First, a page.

Othello Passages

Passage 1: (Act I Scene I)Beginning of the play; Iago and RoderigoIago alerts Brabantio of Desdemona’s secret marriage to Othello Iago: Awake! What ho, Brabantio! Thieves, thieves! Look to your house, your daughter, and your bags! Thieves, thieves!
Passage 2: (Act I Scene III – final scene of Act I); Iago’s first soliloquy, creates dramatic irony; setting the play; audience becomes aware of what will happen; final impression of the whole Act.Iago’s deception Roderigo: Where shall we meet i’the morning?Iago: At my lodging.Roderigo: I’ll be with thee betimes.Iago: Go to; farewell. Do you hear, Roderigo?
Passage 3: (Act II Scene I)Othello is reunited with Desdemona following the destruction of the Turkish fleet in a storm. It was unknown whether he had survived or not. Othello: O, my fair warrior!Desdemona: My dear Othello!Othello: It gives me wonder great as my content To see you here before me. O, my soul’s joy, If after tempest comes such calms…
Passage 4: (Act II Scene III)Iago previously persuaded Cassio to drink on duty, informs Montano of Cassio’s “drinking problem”; Montano stepped in to prevent a fight between Cassio and Roderigo, is injured in the process.Reveals Iago’s duality – appears to attempt to pacify Othello when he was the cause of the problem Othello: I know, Iago, They honesty and love doth mince this matter, Making it light to Cassio. Cassio, I love thee, But never more be officer of mine.
Passage 5 (Act II Scene III)Iago persuades Cassio to appeal to Desdemona, so she could reason with Othello in his place.Iago’s plan is being set in motion; will lead to the downfall of Desdemona. Cassio: You advise me well.Iago: I protest, in the sincerity of love and honest kindness.Cassio: I think it freely; and betimes in the morning I will beseech the virtuous Desdemona to undertake for me. I am desperate of my fortunes if they check me here.
Passage 6: (Act III Scene III)Iago had begun to sow the seeds of doubt in Othello’s mind about Cassio’s truthfulness, intentions to Desdemona. Othello: Thous dost conspire against thy friend, Iago, If thou but think’st him wronged, and mak’st his ear A stranger to thy thoughts.Iago: I do beseech you,…
Passage 7: (Act III Scene III)Iago attempts to persuade Othello of Desdemona’s infidelity with Cassio.Othello refused to believe him and demanded proof Iago: I see this hath a little dashed your spirits.Othello: Not a jot, not a jot.Iago: I’faith, I fear it has. I hope you will consider what is spoke Comes from my love. But I do see you’re moved.
Passage 8 (Act III Scene III)Othello, convinced by Iago’s apparent honesty, begins to suspect Desdemona’s virtue, becomes aware of his own lack of charm (“haply for I am black”) etc. Desdemona’s entrance brings him back from dark thought – his salvation? Othello: If she be false, O then heaven mocks itself; I’ll not believe it.Desdemona: How now, my dear Othello? Your dinner and the generous islanders, By you invited, do attend your presence.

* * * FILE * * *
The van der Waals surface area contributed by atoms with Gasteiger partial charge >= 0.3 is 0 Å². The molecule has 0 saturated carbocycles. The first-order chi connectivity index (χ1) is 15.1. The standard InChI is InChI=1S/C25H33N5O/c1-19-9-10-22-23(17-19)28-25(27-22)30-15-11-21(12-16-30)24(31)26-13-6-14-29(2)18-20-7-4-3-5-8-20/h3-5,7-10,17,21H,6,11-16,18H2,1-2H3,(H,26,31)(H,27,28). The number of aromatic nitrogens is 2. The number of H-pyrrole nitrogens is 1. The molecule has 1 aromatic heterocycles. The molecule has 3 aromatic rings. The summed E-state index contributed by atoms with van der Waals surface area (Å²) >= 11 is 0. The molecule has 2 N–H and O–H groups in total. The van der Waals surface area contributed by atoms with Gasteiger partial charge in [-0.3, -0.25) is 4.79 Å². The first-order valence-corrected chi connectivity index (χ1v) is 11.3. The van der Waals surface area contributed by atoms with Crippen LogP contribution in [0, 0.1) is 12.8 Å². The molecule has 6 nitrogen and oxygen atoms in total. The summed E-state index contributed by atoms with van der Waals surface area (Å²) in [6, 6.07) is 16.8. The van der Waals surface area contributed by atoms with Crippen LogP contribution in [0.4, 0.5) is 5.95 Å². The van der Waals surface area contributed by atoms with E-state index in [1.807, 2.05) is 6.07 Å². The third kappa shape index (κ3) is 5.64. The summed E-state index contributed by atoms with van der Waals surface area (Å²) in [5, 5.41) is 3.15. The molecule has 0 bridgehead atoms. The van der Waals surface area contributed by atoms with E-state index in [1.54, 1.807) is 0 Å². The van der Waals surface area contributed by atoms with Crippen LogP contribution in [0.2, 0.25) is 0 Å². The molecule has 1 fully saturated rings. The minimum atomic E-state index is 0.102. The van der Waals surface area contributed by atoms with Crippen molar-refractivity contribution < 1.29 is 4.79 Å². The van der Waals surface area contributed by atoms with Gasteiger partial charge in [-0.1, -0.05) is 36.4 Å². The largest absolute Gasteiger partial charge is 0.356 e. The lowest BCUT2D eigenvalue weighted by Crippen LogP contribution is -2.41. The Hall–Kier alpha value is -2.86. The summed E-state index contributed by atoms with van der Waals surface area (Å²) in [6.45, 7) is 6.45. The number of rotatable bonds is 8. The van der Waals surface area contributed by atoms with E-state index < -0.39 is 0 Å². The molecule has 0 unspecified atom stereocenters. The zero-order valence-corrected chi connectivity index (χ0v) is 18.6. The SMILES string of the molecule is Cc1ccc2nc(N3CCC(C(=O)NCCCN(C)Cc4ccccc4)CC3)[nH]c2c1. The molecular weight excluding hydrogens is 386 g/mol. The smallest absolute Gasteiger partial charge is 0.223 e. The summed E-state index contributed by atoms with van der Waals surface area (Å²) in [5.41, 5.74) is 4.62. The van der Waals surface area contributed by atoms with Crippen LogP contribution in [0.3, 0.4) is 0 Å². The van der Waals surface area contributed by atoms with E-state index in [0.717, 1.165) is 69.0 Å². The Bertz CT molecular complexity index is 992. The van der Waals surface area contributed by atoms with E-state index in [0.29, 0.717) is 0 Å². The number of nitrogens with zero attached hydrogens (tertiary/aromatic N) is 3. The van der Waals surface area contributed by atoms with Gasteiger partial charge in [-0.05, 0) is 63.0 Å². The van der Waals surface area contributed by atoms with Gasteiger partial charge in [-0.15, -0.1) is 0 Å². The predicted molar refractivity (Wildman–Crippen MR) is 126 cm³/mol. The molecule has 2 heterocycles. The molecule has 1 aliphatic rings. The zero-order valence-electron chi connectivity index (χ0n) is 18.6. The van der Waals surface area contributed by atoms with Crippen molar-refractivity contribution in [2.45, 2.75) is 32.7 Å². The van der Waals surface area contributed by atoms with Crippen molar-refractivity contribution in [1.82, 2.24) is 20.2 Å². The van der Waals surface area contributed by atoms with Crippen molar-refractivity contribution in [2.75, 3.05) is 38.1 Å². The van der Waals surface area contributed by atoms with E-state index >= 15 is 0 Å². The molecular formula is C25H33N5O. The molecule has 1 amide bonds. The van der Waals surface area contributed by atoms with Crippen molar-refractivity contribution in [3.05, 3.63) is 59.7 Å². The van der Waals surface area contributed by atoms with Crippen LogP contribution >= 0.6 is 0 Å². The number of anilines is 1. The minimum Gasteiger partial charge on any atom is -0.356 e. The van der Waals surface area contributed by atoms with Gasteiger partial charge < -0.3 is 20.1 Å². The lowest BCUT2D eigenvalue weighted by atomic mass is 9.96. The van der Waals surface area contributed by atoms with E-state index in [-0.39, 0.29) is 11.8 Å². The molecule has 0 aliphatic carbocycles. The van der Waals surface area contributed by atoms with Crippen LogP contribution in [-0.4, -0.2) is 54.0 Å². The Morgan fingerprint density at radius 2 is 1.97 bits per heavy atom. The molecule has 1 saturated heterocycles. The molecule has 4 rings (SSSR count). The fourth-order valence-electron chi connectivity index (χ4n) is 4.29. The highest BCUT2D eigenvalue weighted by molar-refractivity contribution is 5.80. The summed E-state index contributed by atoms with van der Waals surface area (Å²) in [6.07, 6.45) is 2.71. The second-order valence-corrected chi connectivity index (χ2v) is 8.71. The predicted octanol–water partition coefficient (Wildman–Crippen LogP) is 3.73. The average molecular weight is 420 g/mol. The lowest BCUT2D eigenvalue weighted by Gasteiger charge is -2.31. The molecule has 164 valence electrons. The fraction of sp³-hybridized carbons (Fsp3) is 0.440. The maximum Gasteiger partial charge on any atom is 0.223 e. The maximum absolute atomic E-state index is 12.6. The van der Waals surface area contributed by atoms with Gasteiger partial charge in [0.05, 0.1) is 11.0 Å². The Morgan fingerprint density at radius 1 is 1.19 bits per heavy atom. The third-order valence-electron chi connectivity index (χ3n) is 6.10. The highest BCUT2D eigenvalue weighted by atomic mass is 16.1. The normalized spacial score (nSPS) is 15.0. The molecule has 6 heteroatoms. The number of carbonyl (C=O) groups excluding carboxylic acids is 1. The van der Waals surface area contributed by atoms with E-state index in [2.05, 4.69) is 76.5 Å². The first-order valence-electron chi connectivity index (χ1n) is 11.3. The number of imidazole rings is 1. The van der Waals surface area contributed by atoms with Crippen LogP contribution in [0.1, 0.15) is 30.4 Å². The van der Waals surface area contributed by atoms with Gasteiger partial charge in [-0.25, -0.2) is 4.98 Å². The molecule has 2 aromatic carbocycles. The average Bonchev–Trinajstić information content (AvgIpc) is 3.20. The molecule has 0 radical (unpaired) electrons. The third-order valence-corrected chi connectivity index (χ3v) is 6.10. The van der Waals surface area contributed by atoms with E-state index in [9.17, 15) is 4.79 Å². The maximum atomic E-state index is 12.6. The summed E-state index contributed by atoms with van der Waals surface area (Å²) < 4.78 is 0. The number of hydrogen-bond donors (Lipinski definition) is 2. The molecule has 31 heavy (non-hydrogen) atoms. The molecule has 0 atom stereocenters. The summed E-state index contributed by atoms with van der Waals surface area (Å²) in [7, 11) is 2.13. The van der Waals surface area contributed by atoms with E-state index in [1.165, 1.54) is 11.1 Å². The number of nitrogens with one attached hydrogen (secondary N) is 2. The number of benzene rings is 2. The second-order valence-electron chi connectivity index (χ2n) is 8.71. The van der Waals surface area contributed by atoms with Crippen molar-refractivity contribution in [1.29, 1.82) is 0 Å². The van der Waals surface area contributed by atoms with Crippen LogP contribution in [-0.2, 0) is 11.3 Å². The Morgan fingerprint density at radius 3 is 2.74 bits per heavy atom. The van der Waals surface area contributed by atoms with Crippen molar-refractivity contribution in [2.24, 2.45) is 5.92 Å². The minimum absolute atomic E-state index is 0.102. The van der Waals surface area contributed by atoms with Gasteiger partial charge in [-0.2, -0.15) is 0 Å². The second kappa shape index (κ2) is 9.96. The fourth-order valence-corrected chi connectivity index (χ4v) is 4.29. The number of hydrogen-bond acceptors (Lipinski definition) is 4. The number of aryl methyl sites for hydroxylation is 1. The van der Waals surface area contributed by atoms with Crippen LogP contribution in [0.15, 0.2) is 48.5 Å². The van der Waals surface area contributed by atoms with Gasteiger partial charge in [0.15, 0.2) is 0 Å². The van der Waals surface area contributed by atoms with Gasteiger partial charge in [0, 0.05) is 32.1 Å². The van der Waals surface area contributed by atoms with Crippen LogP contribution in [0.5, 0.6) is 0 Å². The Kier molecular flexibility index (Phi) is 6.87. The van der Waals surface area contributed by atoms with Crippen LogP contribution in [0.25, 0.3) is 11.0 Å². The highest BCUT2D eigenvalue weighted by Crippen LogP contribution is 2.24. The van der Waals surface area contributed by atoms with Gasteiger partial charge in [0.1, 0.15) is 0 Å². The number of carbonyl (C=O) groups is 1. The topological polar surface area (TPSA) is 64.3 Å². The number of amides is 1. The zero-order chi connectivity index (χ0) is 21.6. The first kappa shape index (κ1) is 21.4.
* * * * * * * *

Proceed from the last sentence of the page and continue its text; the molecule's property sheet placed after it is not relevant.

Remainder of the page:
Passage 9 (Act III Scene III)Othello just declared he would rather be oblivious to the truth since he is now plagued by thoughts of Desdemona’s betrayal. Othello: Villain, be sure thou prove my love a wh*re; Be sure of it. Give me the ocular proof, Or by the worth of mine eternal soul, Thou hadst been better have been born a dog Than answer my waked wrath!
Passage 10 (Act III Scene III)Othello’s mental state becomes increasingly unstable, Iago continues to stress Desdemona’s infidelity.Othello constantly wavers between the stances, once second convinced of her guilt, and her innocence another instance. Othello: I’ll tear her all to pieces!Iago: Nay, yet be wise; yet we see nothing done, She may be honest yet. Tell me but this: Have you not sometimes seen a handkerchief Spotted with strawberries in your wife’s hand?
Passage 11 (Act IV Scene I)In the previous scene (Act III), Cassio, having found Desdemona’s “lost” handkerchief, gifts it to Bianca as a token of his love.Othello, convinced by Iago that the handkerchief would be his “ocular proof”, become obsessed with obtaining it. Iago: Her honour is an essence that’s not seen: They have it very oft that have it not. But for her handkerchiefOthello: By heaven, I would most gladly have forgot it. Thou said’st – O it comes o’er my memory, As doth the raven o’er the infected house, Boding to all! – he had my handkerchief.
Passage 12 (Act IV Scene I)Othello has just heard Cassio belittling Desdemona, and saw the handkerchief passed from Bianca back to Cassio. Unbeknownst to Othello, it was actually orchestrated by Iago and Cassio was really talking about Bianca the whole time. Othello: [Coming forward.] How shall I murder him, Iago?Iago: Did you perceive how he laughed at his vice?Othello: O, Iago!Iago: And did you see the handkerchief?Othello: Was that mine?
Passage 13 (Act V Scene II)Cassio injured by Roderigo; Cassio’s exclamations of murder lead Othello to believe Iago has completed his part of their blood pact, prepares to kill Desdemona. Othello: It is the cause, it is the cause, my soul: Let me not name it to you, you chaste stars. It is the cause. Yet I’ll not shed her blood, Nor scar that whiter skin of hers than snow And smooth as monumental alabaster – Yet she must die, else she’ll betray more men.
Passage 14 (Act V Scene II)Utterly convinced of Desdemona’s guilt, believes Cassio to be dead and therefore his turn to kill Desdemona. Desdemona: Talk you of killing?Othello: Ay, I do.Desdemona: Then heaven Have mercy on me!Othello: Amen, with all my heart!